Dublin Web Summit expands its workforce to over 100 staff
Published 28/08/2014 | 02:30
Dublin's Web Summit company has expanded to 104 employees, doubling its size in the last six months, according to executives at the firm.
The company, which expects 20,000 people at its Web Summit event in November, is set to hire a further 20 people in the coming months as it seeks to expand operations into software development.
The company's expansion comes as it increases the size of Dublin's Web Summit and branches out into different territories. This year, the firm held a conference in Las Vegas entitled Collision.
The firm is understood to be developing software that could include intelligent event organisation features. Last year, Web Summit organisers used their own coded software to co-ordinate the event, which attracted over 10,000 tech executives and media to Dublin.
Founder Paddy Cosgrave has spoken before of his ambition to expand the summit beyond conferencing.
Meanwhile, three new senior executives have also joined the firm, including former JP Morgan executive Cian Kennedy, Deloitte corporate financier Joao Alexandre and Dublin investor and former Engineyard executive Eamon Leonard.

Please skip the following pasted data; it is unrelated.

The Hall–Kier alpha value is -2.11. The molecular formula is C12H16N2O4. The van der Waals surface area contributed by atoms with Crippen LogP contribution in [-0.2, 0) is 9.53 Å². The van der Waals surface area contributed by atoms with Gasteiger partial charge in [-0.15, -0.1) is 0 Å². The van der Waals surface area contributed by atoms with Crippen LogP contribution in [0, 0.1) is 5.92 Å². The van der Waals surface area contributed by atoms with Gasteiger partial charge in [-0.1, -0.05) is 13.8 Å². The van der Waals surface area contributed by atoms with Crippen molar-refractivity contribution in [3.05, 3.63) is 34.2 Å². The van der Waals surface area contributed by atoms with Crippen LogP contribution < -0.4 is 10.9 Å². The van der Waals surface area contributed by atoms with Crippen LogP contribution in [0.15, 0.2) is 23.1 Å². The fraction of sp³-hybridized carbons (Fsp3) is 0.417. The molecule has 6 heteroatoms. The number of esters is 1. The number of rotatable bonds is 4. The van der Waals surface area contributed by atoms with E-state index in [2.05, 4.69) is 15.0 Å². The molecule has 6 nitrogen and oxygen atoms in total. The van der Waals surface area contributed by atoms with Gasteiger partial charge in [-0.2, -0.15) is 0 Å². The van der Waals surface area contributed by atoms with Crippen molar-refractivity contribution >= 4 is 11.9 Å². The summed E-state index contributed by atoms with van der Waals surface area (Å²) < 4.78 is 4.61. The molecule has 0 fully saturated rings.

Mr Leonard has joined the company as its chief community officer and 'entrepreneur in residence'.
"This is a massive undertaking, both technologically and logistically speaking," he said. "I'm really looking forward to getting stuck in."
Mr Leonard founded and sold a start-up, Orchestra, before becoming vice president of development at the US software firm Engineyard.
The Web Summit previously announced that 200 companies would compete in Europe's largest start-up competition at this year's event. The competition, entitled Pitch, is to be sponsored by Coca Cola. A similar event held at the Web Summit last year resulted in a top prize of €75,000. The 2012 winner of the event, SmartThings, was recently acquired by Samsung for €155m.
The Web Summit was co-founded by Paddy Cosgrave, Daire Hickey and David Kelly. It is privately owned by the three men, with Mr Cosgrave the majority shareholder.
The founders of the company are said to believe that the firm can become "a billion-dollar start-up" within the next few years.